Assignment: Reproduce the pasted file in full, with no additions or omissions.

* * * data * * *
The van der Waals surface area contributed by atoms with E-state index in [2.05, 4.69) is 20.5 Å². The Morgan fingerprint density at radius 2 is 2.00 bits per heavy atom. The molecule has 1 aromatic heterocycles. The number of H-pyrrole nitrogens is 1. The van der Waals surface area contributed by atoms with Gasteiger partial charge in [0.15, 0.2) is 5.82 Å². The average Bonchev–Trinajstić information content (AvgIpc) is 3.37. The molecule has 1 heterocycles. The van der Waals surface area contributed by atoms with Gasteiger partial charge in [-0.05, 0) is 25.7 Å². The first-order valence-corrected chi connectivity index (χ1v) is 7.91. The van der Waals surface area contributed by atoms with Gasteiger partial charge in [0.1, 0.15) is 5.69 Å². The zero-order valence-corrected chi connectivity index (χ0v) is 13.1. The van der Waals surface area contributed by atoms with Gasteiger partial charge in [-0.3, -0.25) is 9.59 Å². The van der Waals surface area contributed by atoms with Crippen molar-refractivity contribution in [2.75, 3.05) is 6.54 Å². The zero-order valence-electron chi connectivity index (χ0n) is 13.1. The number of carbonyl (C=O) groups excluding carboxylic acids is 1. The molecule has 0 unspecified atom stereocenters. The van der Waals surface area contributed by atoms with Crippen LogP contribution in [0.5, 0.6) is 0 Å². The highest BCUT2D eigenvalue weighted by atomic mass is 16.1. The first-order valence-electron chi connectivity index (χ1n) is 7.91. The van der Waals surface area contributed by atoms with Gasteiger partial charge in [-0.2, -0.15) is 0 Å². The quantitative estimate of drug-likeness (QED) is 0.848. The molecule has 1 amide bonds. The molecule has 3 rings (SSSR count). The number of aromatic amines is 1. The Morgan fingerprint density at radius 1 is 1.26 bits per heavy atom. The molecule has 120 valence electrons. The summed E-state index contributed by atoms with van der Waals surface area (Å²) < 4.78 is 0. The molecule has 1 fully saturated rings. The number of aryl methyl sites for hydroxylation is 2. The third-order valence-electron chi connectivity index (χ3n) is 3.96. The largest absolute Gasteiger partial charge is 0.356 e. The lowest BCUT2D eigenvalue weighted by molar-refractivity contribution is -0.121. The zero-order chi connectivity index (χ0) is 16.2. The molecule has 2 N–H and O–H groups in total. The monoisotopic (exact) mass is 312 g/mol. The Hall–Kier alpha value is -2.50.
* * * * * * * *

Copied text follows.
The van der Waals surface area contributed by atoms with E-state index in [2.05, 4.69) is 20.5 Å². The Morgan fingerprint density at radius 2 is 2.00 bits per heavy atom. The molecule has 1 aromatic heterocycles. The number of H-pyrrole nitrogens is 1. The van der Waals surface area contributed by atoms with Gasteiger partial charge in [0.15, 0.2) is 5.82 Å². The average Bonchev–Trinajstić information content (AvgIpc) is 3.37. The molecule has 1 heterocycles. The van der Waals surface area contributed by atoms with Gasteiger partial charge in [-0.05, 0) is 25.7 Å². The first-order valence-corrected chi connectivity index (χ1v) is 7.91. The van der Waals surface area contributed by atoms with Gasteiger partial charge in [0.1, 0.15) is 5.69 Å². The zero-order valence-corrected chi connectivity index (χ0v) is 13.1. The van der Waals surface area contributed by atoms with Gasteiger partial charge in [-0.3, -0.25) is 9.59 Å². The van der Waals surface area contributed by atoms with Crippen molar-refractivity contribution in [2.75, 3.05) is 6.54 Å². The zero-order valence-electron chi connectivity index (χ0n) is 13.1. The number of carbonyl (C=O) groups excluding carboxylic acids is 1. The molecule has 0 unspecified atom stereocenters. The van der Waals surface area contributed by atoms with Crippen LogP contribution in [0.5, 0.6) is 0 Å². The highest BCUT2D eigenvalue weighted by atomic mass is 16.1. The first-order valence-electron chi connectivity index (χ1n) is 7.91. The van der Waals surface area contributed by atoms with Gasteiger partial charge in [-0.2, -0.15) is 0 Å². The quantitative estimate of drug-likeness (QED) is 0.848. The molecule has 1 amide bonds. The molecule has 3 rings (SSSR count). The number of aromatic amines is 1. The Morgan fingerprint density at radius 1 is 1.26 bits per heavy atom. The molecule has 120 valence electrons. The summed E-state index contributed by atoms with van der Waals surface area (Å²) < 4.78 is 0. The molecule has 1 fully saturated rings. The number of aryl methyl sites for hydroxylation is 2. The third-order valence-electron chi connectivity index (χ3n) is 3.96. The largest absolute Gasteiger partial charge is 0.356 e. The lowest BCUT2D eigenvalue weighted by molar-refractivity contribution is -0.121. The zero-order chi connectivity index (χ0) is 16.2. The molecule has 2 N–H and O–H groups in total. The monoisotopic (exact) mass is 312 g/mol. The Hall–Kier alpha value is -2.50.